The Nihonshoki, another ancient chronicle completed in 720 A.D., documents a sumo match held in front of Emperor Suijin in 23 B.C., where Nomi no Sukune defeated Taima no Kehaya by kicking and breaking Kehaya's ribs. In 726 A.D.,Emperor Seibu hosted a sumo tournament in July, which then became an important annual palace ritual along with archery contests in January and May. The archery contest in January was without horses, while the contest in May involved mounted bowmen shooting arrows at targets while riding their horses at full gallop. These earliest martial arts competitions in Japan continued for 300 years. However, a major civil war between the Taira and the Minamoto in the 12th century put an end to that tradition.

5. Heian Period and the Rise of the Warrior Class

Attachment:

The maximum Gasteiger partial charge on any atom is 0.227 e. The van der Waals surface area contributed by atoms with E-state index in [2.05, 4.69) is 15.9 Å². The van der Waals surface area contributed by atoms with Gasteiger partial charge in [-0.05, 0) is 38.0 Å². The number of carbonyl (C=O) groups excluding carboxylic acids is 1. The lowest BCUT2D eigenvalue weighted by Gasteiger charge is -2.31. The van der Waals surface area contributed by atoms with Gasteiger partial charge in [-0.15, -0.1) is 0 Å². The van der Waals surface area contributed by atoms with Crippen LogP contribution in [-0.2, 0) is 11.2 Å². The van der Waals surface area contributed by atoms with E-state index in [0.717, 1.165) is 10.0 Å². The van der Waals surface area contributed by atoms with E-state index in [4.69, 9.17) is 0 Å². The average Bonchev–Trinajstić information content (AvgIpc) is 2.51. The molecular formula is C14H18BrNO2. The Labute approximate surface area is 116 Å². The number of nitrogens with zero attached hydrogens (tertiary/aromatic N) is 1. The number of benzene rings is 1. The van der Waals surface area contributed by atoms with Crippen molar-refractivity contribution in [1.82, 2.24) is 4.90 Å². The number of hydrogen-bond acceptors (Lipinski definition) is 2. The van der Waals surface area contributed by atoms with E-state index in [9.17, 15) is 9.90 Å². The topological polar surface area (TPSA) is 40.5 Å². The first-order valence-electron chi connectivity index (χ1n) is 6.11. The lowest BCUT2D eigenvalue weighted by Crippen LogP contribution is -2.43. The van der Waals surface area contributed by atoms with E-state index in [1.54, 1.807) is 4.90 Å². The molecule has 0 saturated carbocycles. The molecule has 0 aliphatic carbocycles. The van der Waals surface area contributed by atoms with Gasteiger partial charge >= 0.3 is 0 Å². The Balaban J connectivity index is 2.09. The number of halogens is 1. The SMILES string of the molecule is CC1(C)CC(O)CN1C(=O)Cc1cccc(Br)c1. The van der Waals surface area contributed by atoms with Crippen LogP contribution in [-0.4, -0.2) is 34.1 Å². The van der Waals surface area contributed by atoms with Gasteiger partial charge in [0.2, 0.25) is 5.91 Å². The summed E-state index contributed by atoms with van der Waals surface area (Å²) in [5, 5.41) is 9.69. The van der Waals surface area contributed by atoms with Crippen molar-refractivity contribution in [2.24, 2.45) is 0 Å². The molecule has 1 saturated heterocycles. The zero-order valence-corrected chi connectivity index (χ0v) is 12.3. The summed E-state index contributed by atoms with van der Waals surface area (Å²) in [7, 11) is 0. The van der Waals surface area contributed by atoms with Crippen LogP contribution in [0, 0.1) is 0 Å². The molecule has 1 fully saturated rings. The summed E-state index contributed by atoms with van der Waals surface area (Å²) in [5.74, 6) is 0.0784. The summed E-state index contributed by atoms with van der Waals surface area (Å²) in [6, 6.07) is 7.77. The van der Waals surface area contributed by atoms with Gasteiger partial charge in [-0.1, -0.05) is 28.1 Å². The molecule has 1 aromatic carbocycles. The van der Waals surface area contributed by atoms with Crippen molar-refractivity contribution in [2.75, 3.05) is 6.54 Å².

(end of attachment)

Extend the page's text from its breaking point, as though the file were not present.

Japan established its own cultural, political, and economic identity during the Heian Period (794-1185). Buddhism flourished, and the separation of religion and state was largely maintained. Literature and art thrived under the aristocratic civilian government rule. Until the 10th century, Japanese soldiers were mostly a combination of lower-rank aristocrats, their servants, and other civilians who took weapons whenever needed. However, the formation of specialized full-time warrior groups, consisting mostly of skilled archers, brought about the birth of a warrior class. In rural areas, warrior groups gained political power, and civilian administrators could not control them. This threatened state control over lands, and the country was headed toward anarchy and corruption. Furthermore, major Buddhist temples recruited and trained warrior-monks for protection and used militant force to make political demands on the government.